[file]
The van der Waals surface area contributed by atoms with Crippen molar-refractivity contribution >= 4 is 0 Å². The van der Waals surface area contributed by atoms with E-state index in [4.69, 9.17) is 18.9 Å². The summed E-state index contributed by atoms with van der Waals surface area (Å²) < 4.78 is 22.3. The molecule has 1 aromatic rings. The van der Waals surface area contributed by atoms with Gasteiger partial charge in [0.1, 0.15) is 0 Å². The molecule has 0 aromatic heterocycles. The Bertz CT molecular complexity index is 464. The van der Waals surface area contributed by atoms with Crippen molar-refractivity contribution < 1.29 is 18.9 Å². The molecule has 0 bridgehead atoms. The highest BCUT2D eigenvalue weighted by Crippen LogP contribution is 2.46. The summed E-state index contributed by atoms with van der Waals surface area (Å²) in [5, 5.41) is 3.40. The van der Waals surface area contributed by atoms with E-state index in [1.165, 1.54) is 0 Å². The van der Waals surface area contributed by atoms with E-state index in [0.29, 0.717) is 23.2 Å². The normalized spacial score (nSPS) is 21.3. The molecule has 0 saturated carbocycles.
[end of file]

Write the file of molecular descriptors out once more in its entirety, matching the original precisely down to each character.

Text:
The van der Waals surface area contributed by atoms with Crippen molar-refractivity contribution >= 4 is 0 Å². The van der Waals surface area contributed by atoms with E-state index in [4.69, 9.17) is 18.9 Å². The summed E-state index contributed by atoms with van der Waals surface area (Å²) < 4.78 is 22.3. The molecule has 1 aromatic rings. The van der Waals surface area contributed by atoms with Gasteiger partial charge in [0.1, 0.15) is 0 Å². The molecule has 0 aromatic heterocycles. The Bertz CT molecular complexity index is 464. The van der Waals surface area contributed by atoms with Crippen molar-refractivity contribution < 1.29 is 18.9 Å². The molecule has 0 bridgehead atoms. The highest BCUT2D eigenvalue weighted by Crippen LogP contribution is 2.46. The summed E-state index contributed by atoms with van der Waals surface area (Å²) in [5, 5.41) is 3.40. The van der Waals surface area contributed by atoms with E-state index in [1.165, 1.54) is 0 Å². The van der Waals surface area contributed by atoms with E-state index in [0.29, 0.717) is 23.2 Å². The normalized spacial score (nSPS) is 21.3. The molecule has 0 saturated carbocycles.